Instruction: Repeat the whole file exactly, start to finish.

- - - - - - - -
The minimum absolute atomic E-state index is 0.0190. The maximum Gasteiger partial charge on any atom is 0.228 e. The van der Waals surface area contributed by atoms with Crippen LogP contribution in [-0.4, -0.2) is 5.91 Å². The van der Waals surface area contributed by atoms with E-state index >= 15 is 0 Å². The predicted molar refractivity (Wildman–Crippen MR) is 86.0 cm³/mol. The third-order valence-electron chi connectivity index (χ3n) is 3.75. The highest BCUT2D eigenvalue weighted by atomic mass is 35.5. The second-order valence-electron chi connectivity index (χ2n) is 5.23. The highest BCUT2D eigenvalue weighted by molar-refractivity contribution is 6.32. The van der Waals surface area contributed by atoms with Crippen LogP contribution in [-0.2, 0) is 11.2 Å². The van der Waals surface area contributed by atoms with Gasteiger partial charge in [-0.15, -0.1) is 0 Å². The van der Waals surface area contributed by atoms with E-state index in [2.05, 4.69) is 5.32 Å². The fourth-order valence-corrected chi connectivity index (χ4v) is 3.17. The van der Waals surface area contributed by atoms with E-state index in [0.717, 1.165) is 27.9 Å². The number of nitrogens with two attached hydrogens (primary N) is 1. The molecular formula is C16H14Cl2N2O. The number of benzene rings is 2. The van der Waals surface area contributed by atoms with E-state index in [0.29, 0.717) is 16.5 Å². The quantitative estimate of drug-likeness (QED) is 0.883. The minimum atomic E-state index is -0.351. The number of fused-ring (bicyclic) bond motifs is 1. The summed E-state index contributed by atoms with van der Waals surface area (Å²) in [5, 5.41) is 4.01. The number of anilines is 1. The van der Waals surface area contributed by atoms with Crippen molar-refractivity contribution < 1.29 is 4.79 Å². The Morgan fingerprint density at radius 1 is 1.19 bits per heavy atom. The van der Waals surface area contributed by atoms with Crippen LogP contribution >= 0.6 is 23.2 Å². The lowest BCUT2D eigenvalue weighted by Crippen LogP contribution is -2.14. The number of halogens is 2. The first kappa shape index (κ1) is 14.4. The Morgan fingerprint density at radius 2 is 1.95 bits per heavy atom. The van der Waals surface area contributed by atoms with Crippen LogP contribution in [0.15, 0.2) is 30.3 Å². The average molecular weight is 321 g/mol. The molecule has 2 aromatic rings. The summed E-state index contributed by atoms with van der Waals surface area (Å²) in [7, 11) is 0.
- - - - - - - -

The minimum absolute atomic E-state index is 0.0190. The maximum Gasteiger partial charge on any atom is 0.228 e. The van der Waals surface area contributed by atoms with Crippen LogP contribution in [-0.4, -0.2) is 5.91 Å². The van der Waals surface area contributed by atoms with E-state index >= 15 is 0 Å². The predicted molar refractivity (Wildman–Crippen MR) is 86.0 cm³/mol. The third-order valence-electron chi connectivity index (χ3n) is 3.75. The highest BCUT2D eigenvalue weighted by atomic mass is 35.5. The second-order valence-electron chi connectivity index (χ2n) is 5.23. The highest BCUT2D eigenvalue weighted by molar-refractivity contribution is 6.32. The van der Waals surface area contributed by atoms with Crippen LogP contribution in [-0.2, 0) is 11.2 Å². The van der Waals surface area contributed by atoms with Gasteiger partial charge in [-0.15, -0.1) is 0 Å². The van der Waals surface area contributed by atoms with E-state index in [2.05, 4.69) is 5.32 Å². The fourth-order valence-corrected chi connectivity index (χ4v) is 3.17. The van der Waals surface area contributed by atoms with E-state index in [0.717, 1.165) is 27.9 Å². The number of nitrogens with two attached hydrogens (primary N) is 1. The molecular formula is C16H14Cl2N2O. The number of benzene rings is 2. The van der Waals surface area contributed by atoms with E-state index in [0.29, 0.717) is 16.5 Å². The quantitative estimate of drug-likeness (QED) is 0.883. The minimum atomic E-state index is -0.351. The number of fused-ring (bicyclic) bond motifs is 1. The summed E-state index contributed by atoms with van der Waals surface area (Å²) in [5, 5.41) is 4.01. The number of anilines is 1. The van der Waals surface area contributed by atoms with Crippen molar-refractivity contribution < 1.29 is 4.79 Å². The Morgan fingerprint density at radius 1 is 1.19 bits per heavy atom. The van der Waals surface area contributed by atoms with Crippen LogP contribution >= 0.6 is 23.2 Å². The lowest BCUT2D eigenvalue weighted by Crippen LogP contribution is -2.14. The number of halogens is 2. The first kappa shape index (κ1) is 14.4. The Morgan fingerprint density at radius 2 is 1.95 bits per heavy atom. The van der Waals surface area contributed by atoms with Crippen LogP contribution in [0.15, 0.2) is 30.3 Å². The average molecular weight is 321 g/mol. The molecule has 2 aromatic rings. The summed E-state index contributed by atoms with van der Waals surface area (Å²) in [7, 11) is 0.